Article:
More cores are better for multitasking and heavy uses. But slow clock speed can perform less in a single-threaded application.

Here are the pros and cons of more cores and slower clock speed.


  • Multithreading applications run smoother.
  • More cores are an efficient way to increase performance.
  • Multi-threading apps will get more support in the future.
  • Multi-tasking is smoother.


  • Lower clock speed makes single-threaded apps slower.

More cores with higher speeds are always better. But more performance comes with greater expenses. Choosing a processor depends on the use. More cores are better in most cases. But higher clock speed performs well in single-threaded programs.

Should I Enable All Cores?

The operating system distributes the program among the cores. The operating system will use cores and power depending on the task.

Windows 10 is configured to use cores automatically. Depending on the process, it can use from one core to the maximum available. Running on Windows 10 doesn’t require enabling all cores. Though, all cores can be enabled automatically.

Here is the process to enable all cores:

  • Open System Configuration from the Windows search bar.
  • Press on Boot.
  • Select Advanced Options.
  • Check on the Number of Processes.
  • Use the drop-down menu to select cores.
  • Press OK to confirm.

Enabling all cores won’t damage the computer, but it’s recommended not to do it. Manually selecting cores may not perform well in all applications and requires more power. It can cause system instability in many situations.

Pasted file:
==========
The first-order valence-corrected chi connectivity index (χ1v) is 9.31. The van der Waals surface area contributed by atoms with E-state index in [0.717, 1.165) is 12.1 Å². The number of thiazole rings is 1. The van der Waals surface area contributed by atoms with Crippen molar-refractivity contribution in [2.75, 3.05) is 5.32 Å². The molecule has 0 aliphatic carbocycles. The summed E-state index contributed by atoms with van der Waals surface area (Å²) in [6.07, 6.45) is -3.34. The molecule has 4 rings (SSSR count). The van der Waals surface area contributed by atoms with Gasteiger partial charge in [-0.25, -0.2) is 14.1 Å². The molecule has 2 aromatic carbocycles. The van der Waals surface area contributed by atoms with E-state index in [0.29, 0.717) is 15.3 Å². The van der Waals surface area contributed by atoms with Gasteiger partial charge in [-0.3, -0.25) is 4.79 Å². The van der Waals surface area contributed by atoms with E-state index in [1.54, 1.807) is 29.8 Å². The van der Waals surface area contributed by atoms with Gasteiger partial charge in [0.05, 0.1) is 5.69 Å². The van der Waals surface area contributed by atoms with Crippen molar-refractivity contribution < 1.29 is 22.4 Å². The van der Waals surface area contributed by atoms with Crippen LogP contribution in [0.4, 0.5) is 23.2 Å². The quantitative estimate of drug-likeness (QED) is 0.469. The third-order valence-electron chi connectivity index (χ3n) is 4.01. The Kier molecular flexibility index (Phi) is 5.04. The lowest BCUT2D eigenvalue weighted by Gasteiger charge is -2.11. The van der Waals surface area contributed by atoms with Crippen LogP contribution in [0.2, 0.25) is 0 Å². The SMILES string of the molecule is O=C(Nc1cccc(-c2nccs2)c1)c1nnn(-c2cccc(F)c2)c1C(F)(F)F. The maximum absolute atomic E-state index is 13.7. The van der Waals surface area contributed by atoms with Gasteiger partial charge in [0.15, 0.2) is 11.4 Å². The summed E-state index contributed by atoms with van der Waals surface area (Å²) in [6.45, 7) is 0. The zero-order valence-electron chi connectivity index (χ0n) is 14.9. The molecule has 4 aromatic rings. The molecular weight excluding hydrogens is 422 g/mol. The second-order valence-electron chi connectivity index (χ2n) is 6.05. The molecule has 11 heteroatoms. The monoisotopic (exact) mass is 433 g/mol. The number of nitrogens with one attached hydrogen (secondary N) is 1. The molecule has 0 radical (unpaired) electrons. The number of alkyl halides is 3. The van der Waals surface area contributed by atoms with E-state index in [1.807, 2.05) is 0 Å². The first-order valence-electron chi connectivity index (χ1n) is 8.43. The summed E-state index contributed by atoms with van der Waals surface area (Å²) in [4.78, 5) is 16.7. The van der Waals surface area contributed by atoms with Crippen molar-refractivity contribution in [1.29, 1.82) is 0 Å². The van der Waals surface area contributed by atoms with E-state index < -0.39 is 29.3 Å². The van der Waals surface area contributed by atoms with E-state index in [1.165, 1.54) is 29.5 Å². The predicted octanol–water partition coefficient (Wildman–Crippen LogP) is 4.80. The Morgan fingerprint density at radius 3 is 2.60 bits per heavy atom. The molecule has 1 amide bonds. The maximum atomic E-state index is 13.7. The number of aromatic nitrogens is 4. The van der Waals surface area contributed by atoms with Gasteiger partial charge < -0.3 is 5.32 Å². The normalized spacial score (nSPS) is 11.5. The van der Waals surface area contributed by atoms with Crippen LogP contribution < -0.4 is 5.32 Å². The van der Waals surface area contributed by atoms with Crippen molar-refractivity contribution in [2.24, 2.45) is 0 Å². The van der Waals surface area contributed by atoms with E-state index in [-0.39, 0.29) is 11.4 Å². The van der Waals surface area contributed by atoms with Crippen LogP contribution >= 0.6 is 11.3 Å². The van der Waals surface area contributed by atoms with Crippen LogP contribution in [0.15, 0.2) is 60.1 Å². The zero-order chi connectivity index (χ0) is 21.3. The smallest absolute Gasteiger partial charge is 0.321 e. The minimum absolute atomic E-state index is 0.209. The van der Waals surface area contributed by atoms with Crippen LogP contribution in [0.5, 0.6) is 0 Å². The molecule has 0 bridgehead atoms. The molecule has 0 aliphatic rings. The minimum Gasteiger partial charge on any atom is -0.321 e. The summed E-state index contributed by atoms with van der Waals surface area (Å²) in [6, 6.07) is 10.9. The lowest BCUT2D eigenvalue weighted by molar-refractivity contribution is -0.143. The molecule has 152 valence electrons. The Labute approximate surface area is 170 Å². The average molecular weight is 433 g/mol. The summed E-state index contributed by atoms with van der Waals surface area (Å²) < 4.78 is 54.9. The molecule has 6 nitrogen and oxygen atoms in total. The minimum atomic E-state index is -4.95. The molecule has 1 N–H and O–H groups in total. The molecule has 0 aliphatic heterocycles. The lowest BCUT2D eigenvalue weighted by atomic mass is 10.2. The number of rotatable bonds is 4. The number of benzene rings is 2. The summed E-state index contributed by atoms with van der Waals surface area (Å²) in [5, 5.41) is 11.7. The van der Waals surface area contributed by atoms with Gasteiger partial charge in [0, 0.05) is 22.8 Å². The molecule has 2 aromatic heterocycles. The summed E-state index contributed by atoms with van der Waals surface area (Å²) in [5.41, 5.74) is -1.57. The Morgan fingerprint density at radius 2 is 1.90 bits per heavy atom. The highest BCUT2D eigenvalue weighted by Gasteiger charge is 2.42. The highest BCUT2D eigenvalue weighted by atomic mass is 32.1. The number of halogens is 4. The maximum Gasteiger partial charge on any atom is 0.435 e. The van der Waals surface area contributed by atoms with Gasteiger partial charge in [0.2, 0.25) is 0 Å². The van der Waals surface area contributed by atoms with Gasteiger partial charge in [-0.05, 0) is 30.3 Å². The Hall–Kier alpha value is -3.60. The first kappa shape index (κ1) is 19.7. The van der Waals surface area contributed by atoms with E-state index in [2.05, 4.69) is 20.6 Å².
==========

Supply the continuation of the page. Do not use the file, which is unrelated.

Are More Cores Better for Gaming?

More cores have been a standard for many years. More cores perform better in gaming. Although, all games may not take full advantage of multiple cores. Most gaming PCs are built on a 6 or 8-core processor. These can run the latest games with the maximum settings at ease.

But if you have a 4 core CPU, you can still run light games with maximum settings and heavy games at lower settings. However, it may not happen with every single game out there.

The minimum recommendation for Gaming PCs is the quad-core processor. Most games can take advantage of it. But there is minimal power left behind. If you want to run apps such as Steam, discord and want to stream as well, you will need to upgrade your CPU.


What is a Multi-Core Processor?

It’s a computer processor with two or more cores in it. Each of them can read and execute programs.

Do CPU cores increase FPS?

More CPU core increases performance in gaming. You can expect improvement in FPS if you upgrade CPU cores.

More cores or More GHz?

More cores if you use it for video editing, 3D rendering, multitasking, and more GHz for single-threaded applications and games.

What applications benefit from multi-core?

Photo and video editing apps, 3D rendering, graphics-intensive games, and scientific simulation apps.


As you read in the article, CPU cores are essential to perform any work. Single or multiple tasks, everything is dependent on CPU cores.

Going above the quad-core is not necessary for most of the average user. However, it can be different depending on your task and usage.

If you have read the full article, I believe you know about CPU cores and their importance based on your needs. I hope it helps you to decide while buying a new one.


About The Author
Steven Arends is a computer science graduate and tech enthusiast with over 10 years of experience in the field. He has a vast collection of computer hardware and loves exploring the latest advancements. As a contributing author to 10Scopes, Steven shares his expertise to make the world of technology more accessible and easier to understand for all readers.